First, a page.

Unlike David I do not see the need to threaten members with court action for breaching their oath. I find that the order has its own safe guards against those who break their oath. Threats are one thing, but one day you will have to actually go to court and the moment you do, the secrets you have tried to protect will become public documents as part of the case. If the oath is properly performed in a magical environment, the person will know what they are meant to say and what they are not.
I also agree with you. A member of an order cannot take an oath with another group because the two will simply cancel everything thing out. Even without your "recorder" status it would be impossible for you to take an oath in another order. How can you pledge to keep secret the Hebrew alphabet in one order and then talk about it in another?
The oath problem is amusing when you see different Golden Dawn groups "advertising" what they sell. How can groups say they are different from other groups while their oath requires them to be secret about EVERYTHING. The short answer is that oaths always require common sense and a feeling of conscience. Sometimes you have to spill the beans just to tell people what to expect.
For example if I say that MOAA runs a practical magical curriculum which is both traditional but adds in practical magical techniques to expand those traditional teachings, I have actually broken my oath. If I even list those techniques i have made it worse. Common sense dictates that sometimes you have to tell people things.
The only thing I get really arsy about is keeping people's names secret. It is not difficult to work out who is in MOAA if they appear online. But you will not get me listing them. In fact we do not keep a formal database of members. There have been incidents where a database of members has been used in court and the names and addresses of members of an Order were made public to make on side's point against another. I personally think that is against what being a secret order is all about rather than protecting information which can be found in a public library.

Solitary Dawn said...

Apart from the likely fact that the material would be discussed in court, there are some other issues. Maybe it is just the lawyer in me but if it is indeed true that the material provided by the Third Order or SCs is indeed centuries or even millennia old, how can it be protected by today’s IP laws? I mean obviously you can protect your own creations, the form, you put older material in, your own translations, interpretations etc. But an ancient oral traditions or ancient manuscripts as such? Usually things become public domain after some time. So what exactly is protected now? If it is really SC material, another question is whether the rights – if it would be still protected under IP laws (which country btw) – were properly handed over and whether the SCs were indeed the rightful initial holders of said material. In a court case this could lead to the necessity of summoning the SCs to testify. In that case the Chiefs would not be that secret any longer. I am far away from suggesting or encouraging anyone to break any oath they are bout to. But such a case could indeed be pretty interesting – from the legal point of view of course.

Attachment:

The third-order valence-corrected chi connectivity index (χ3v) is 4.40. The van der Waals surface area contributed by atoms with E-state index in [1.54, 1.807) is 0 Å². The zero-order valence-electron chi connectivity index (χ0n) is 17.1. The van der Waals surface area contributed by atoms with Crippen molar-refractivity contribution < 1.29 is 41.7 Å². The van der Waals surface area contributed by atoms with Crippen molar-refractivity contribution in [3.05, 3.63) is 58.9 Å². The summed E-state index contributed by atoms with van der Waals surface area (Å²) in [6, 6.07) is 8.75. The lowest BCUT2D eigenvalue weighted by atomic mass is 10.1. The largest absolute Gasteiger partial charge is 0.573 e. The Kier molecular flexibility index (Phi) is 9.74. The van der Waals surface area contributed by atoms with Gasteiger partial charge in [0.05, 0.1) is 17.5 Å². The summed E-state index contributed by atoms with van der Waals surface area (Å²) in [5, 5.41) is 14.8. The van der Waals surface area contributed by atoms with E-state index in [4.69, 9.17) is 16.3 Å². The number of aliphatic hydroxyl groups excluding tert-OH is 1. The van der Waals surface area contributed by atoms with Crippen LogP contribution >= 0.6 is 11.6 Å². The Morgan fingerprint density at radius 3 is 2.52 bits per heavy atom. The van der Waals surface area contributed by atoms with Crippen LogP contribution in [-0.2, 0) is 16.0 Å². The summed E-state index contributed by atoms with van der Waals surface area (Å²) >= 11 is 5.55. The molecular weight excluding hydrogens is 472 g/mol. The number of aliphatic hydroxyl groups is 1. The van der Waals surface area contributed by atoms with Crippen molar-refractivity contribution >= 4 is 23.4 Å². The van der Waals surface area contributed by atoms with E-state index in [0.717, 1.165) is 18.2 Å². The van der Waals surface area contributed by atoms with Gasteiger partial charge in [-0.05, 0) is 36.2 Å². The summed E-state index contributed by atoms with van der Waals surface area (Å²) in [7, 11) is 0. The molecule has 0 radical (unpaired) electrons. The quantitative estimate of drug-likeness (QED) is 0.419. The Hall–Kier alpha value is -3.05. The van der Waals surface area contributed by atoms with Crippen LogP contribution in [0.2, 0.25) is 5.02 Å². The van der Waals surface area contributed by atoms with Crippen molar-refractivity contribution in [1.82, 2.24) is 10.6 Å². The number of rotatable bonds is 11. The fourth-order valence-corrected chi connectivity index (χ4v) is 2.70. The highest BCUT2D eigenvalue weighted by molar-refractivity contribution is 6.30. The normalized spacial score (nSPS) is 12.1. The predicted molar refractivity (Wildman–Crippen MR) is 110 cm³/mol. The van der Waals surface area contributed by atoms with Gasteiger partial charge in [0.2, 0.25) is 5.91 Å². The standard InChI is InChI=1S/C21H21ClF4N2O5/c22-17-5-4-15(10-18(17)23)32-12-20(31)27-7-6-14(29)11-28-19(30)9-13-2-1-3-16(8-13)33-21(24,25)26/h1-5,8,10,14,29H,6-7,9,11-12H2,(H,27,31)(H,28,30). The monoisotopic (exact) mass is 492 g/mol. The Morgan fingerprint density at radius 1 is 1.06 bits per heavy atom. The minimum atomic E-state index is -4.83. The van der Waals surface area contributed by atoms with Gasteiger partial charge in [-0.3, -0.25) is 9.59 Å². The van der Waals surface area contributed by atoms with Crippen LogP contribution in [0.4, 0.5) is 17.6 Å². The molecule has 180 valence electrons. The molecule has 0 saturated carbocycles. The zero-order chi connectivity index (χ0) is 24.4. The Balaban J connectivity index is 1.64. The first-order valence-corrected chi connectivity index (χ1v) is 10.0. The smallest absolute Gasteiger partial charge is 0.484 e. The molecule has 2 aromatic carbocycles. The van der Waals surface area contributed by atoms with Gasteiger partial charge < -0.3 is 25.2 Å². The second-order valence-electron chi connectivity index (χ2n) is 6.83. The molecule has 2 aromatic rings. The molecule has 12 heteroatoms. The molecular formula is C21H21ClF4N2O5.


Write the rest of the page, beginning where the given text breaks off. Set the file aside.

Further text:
Peregrin said...

Hi Morgan and Fraters...

My, what an Oath you have there, Morgan. As Kipling would say, "you're a better man than I am" :)

@David, Nick and Fr Arcad - thanks for the info and clarifying my thoughts on this.

From memory I read somewhere one of the reasons why the court case went against Mathers and for Crowley re publications in the Equinox, was that Mathers did not say the material was his personal stuff. This made it, de facto public domain (though that is new term).

I am all for, and keep, all of my oaths. However, I think legal additions would complicate things, as Fr Arcad skilfully points out.

Now, if I was in the situation of being taken to court for revealing secret material I'd received from Order A, there is an obvious fall back. Unless I was stupid enough to just copy the material as I received it, I would just say I got it from another secret Order, Order B. In effect I'd say, sometime, oh let's say 1850, some rogue member of Order A pissed off and started Order B with this material. And this, not Order A, is where I got it from.

Unless, as Fr Arcad says, the material was claimed and copyrighted by a modern person or group as their own IP, I'd be home free. Just saying... :)

Imperator David Griffin said...

@ Peregrin

The advanced second order material of the R.R. et A.C. in the A.O. are protected by copyright law, and two types of IP law.

IM Research said...

It is curious that mundane law, not to mention magic, oaths, and the integrity of those who progress to the second Order are not enough to protect material that wants to see the light of day . . .

This suggests to me that the Life Power has its own schedule for making the closely guarded more acessible.

Given the context of protection and secrecy, it would be ironic to have the material released with no trace as to where it came from.

We usually don't know a mole is a mole until it is too late . . .